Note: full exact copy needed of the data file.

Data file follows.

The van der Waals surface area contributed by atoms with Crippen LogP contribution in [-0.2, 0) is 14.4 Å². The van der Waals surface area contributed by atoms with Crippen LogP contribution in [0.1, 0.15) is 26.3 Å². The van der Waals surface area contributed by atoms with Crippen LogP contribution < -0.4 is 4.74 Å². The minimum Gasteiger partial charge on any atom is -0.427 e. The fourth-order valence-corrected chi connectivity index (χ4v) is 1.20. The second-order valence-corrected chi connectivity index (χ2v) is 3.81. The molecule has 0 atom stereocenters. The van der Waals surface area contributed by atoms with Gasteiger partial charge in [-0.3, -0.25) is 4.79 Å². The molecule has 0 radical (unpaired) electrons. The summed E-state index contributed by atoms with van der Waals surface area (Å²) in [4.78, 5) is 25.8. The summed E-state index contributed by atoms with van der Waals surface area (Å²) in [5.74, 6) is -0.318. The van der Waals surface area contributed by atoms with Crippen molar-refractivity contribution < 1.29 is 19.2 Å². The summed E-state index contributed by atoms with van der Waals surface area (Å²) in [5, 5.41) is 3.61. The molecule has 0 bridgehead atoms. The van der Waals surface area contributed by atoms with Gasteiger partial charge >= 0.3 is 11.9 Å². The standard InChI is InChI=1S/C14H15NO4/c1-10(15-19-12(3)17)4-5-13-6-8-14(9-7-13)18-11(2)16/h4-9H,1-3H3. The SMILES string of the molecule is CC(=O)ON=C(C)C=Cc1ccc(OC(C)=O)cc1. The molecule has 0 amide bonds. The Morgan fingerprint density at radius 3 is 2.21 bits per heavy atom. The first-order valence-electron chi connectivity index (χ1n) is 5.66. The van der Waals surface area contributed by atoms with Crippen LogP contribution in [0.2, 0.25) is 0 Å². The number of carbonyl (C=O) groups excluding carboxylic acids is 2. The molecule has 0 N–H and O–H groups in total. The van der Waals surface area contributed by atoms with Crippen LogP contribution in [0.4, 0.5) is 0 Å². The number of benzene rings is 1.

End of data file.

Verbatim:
The van der Waals surface area contributed by atoms with Crippen LogP contribution in [-0.2, 0) is 14.4 Å². The van der Waals surface area contributed by atoms with Crippen LogP contribution in [0.1, 0.15) is 26.3 Å². The van der Waals surface area contributed by atoms with Crippen LogP contribution < -0.4 is 4.74 Å². The minimum Gasteiger partial charge on any atom is -0.427 e. The fourth-order valence-corrected chi connectivity index (χ4v) is 1.20. The second-order valence-corrected chi connectivity index (χ2v) is 3.81. The molecule has 0 atom stereocenters. The van der Waals surface area contributed by atoms with Gasteiger partial charge in [-0.3, -0.25) is 4.79 Å². The molecule has 0 radical (unpaired) electrons. The summed E-state index contributed by atoms with van der Waals surface area (Å²) in [4.78, 5) is 25.8. The summed E-state index contributed by atoms with van der Waals surface area (Å²) in [5.74, 6) is -0.318. The van der Waals surface area contributed by atoms with Crippen molar-refractivity contribution < 1.29 is 19.2 Å². The summed E-state index contributed by atoms with van der Waals surface area (Å²) in [5, 5.41) is 3.61. The molecule has 0 bridgehead atoms. The van der Waals surface area contributed by atoms with Gasteiger partial charge >= 0.3 is 11.9 Å². The standard InChI is InChI=1S/C14H15NO4/c1-10(15-19-12(3)17)4-5-13-6-8-14(9-7-13)18-11(2)16/h4-9H,1-3H3. The SMILES string of the molecule is CC(=O)ON=C(C)C=Cc1ccc(OC(C)=O)cc1. The molecule has 0 amide bonds. The Morgan fingerprint density at radius 3 is 2.21 bits per heavy atom. The first-order valence-electron chi connectivity index (χ1n) is 5.66. The van der Waals surface area contributed by atoms with Crippen LogP contribution in [0.2, 0.25) is 0 Å². The number of carbonyl (C=O) groups excluding carboxylic acids is 2. The molecule has 0 N–H and O–H groups in total. The van der Waals surface area contributed by atoms with Crippen LogP contribution in [0.4, 0.5) is 0 Å². The number of benzene rings is 1.